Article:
Attached unassumingly to the wall in the LAI hallway is Shannon Lyons’ final masterful contribution: an orange sign with the word ‘COFFEE’ and an arrow pointing towards her coffee cart. It is easily missed—I only just spotted the sign on my way out—due to its use of the same font and colour orange as LAI’s institutional signage (and, I’m told, it was produced by the same company), which camouflages it within the institutional context. This, like the other works in Infrastructuralism, encourages us to pause and look a little closer at both the visible and invisible structures within which we operate.


[1] Alix Rule and David Levine, ‘International Art English’, Triple Canopy, issue 16, July 30, 2012,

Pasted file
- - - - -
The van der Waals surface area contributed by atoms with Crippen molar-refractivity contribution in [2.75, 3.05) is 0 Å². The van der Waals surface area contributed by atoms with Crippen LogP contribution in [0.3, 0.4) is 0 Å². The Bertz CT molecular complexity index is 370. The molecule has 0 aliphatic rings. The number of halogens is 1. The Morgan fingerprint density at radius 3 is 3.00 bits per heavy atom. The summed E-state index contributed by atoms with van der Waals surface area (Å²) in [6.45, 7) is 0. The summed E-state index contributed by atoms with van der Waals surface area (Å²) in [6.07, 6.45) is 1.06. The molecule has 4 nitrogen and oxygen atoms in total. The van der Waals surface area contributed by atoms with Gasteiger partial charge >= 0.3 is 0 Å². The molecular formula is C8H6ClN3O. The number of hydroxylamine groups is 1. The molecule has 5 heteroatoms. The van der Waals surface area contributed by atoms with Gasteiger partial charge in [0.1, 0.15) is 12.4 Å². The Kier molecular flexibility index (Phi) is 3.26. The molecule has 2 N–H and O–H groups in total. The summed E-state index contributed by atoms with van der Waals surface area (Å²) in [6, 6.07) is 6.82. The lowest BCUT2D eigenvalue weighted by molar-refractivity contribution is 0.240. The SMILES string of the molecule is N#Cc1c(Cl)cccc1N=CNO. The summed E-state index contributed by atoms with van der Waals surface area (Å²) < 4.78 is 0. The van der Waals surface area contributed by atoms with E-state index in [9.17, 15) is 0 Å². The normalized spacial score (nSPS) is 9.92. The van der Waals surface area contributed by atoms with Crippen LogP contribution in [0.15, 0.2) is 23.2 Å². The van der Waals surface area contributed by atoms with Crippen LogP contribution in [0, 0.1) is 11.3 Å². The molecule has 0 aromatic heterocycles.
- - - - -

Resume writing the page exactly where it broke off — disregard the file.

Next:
[2] Duchampian is a perfect example of an International Art English term. It refers to Marcel Duchamp’s ‘readymades’ – utilitarian objects which the artist placed in the gallery as a way of questioning the value of art.

[3] Brian O’Doherty, Inside the White Cube: The Ideology of the Gallery Space, University of California Press: Berkeley, Los Angeles, London; 1999

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Carolyn Eskdale, Mediation photoworks (2018), digital print on rag paper, mounted on aluminium, 60 x 60 cm. Courtesy of the artist and Sarah Scout Presents.

Ian Hill 


Infrastructuralism (2018) featuring (from left), Carolyn Eskdale, Helen Grogan, Shannon Lyons, Jessie Bullivant. 

Ian Hill


Shannon Lyons, Instant Gratification (2018), plywood, MDF, pine, paint, IKEA kitchenette, reclaimed Tasmanian oak, bin, fridge, extension cord, cable duct, urn, Instant Coffee sticks, sugar sachets, milk, canisters, stirrers, corrugated wall paper takeaway coffee cups, bin and bin liners, 180 x 204 x 147.5 cm, courtesy of the artist.

Ian Hill